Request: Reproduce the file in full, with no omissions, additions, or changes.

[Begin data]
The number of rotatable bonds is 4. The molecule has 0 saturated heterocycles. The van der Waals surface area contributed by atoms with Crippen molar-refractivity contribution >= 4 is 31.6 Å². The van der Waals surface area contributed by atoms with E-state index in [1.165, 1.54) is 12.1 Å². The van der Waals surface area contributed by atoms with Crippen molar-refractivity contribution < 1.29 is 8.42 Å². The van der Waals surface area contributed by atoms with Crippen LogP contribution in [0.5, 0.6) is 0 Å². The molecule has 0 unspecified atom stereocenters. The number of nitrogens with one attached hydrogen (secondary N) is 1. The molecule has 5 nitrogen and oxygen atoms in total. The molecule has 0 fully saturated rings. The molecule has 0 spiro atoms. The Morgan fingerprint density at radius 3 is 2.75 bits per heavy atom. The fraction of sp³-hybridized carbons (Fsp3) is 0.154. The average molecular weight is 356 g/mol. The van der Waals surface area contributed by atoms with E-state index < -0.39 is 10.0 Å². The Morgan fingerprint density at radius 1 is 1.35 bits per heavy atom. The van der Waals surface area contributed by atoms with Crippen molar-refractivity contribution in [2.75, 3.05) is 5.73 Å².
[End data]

The number of rotatable bonds is 4. The molecule has 0 saturated heterocycles. The van der Waals surface area contributed by atoms with Crippen molar-refractivity contribution >= 4 is 31.6 Å². The van der Waals surface area contributed by atoms with E-state index in [1.165, 1.54) is 12.1 Å². The van der Waals surface area contributed by atoms with Crippen molar-refractivity contribution < 1.29 is 8.42 Å². The van der Waals surface area contributed by atoms with Crippen LogP contribution in [0.5, 0.6) is 0 Å². The molecule has 0 unspecified atom stereocenters. The number of nitrogens with one attached hydrogen (secondary N) is 1. The molecule has 5 nitrogen and oxygen atoms in total. The molecule has 0 fully saturated rings. The molecule has 0 spiro atoms. The Morgan fingerprint density at radius 3 is 2.75 bits per heavy atom. The fraction of sp³-hybridized carbons (Fsp3) is 0.154. The average molecular weight is 356 g/mol. The van der Waals surface area contributed by atoms with E-state index < -0.39 is 10.0 Å². The Morgan fingerprint density at radius 1 is 1.35 bits per heavy atom. The van der Waals surface area contributed by atoms with Crippen molar-refractivity contribution in [2.75, 3.05) is 5.73 Å².